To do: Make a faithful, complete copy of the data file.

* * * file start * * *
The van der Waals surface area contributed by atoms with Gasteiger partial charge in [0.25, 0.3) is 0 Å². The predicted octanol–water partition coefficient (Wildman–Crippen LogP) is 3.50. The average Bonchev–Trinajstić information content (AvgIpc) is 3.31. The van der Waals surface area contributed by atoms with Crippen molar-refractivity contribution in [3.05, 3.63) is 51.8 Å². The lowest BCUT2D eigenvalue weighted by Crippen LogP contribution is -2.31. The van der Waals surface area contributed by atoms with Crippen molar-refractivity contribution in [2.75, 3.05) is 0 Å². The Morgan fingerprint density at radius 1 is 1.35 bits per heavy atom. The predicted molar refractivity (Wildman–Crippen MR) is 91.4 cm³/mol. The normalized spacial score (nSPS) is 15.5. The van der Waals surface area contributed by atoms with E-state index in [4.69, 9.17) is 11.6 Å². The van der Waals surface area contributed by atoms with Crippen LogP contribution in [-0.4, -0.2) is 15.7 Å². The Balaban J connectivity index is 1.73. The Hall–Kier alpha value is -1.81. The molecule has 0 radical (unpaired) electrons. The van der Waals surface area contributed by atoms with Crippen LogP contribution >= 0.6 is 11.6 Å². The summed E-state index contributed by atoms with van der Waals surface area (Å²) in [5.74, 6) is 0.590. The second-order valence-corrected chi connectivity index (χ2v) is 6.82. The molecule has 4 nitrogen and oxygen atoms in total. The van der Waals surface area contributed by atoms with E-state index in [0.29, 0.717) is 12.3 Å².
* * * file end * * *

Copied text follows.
The van der Waals surface area contributed by atoms with Gasteiger partial charge in [0.25, 0.3) is 0 Å². The predicted octanol–water partition coefficient (Wildman–Crippen LogP) is 3.50. The average Bonchev–Trinajstić information content (AvgIpc) is 3.31. The van der Waals surface area contributed by atoms with Crippen molar-refractivity contribution in [3.05, 3.63) is 51.8 Å². The lowest BCUT2D eigenvalue weighted by Crippen LogP contribution is -2.31. The van der Waals surface area contributed by atoms with Crippen molar-refractivity contribution in [2.75, 3.05) is 0 Å². The Morgan fingerprint density at radius 1 is 1.35 bits per heavy atom. The predicted molar refractivity (Wildman–Crippen MR) is 91.4 cm³/mol. The normalized spacial score (nSPS) is 15.5. The van der Waals surface area contributed by atoms with E-state index in [4.69, 9.17) is 11.6 Å². The van der Waals surface area contributed by atoms with Crippen LogP contribution in [-0.4, -0.2) is 15.7 Å². The Balaban J connectivity index is 1.73. The Hall–Kier alpha value is -1.81. The molecule has 0 radical (unpaired) electrons. The van der Waals surface area contributed by atoms with Crippen LogP contribution >= 0.6 is 11.6 Å². The summed E-state index contributed by atoms with van der Waals surface area (Å²) in [5.74, 6) is 0.590. The second-order valence-corrected chi connectivity index (χ2v) is 6.82. The molecule has 4 nitrogen and oxygen atoms in total. The van der Waals surface area contributed by atoms with E-state index in [0.29, 0.717) is 12.3 Å².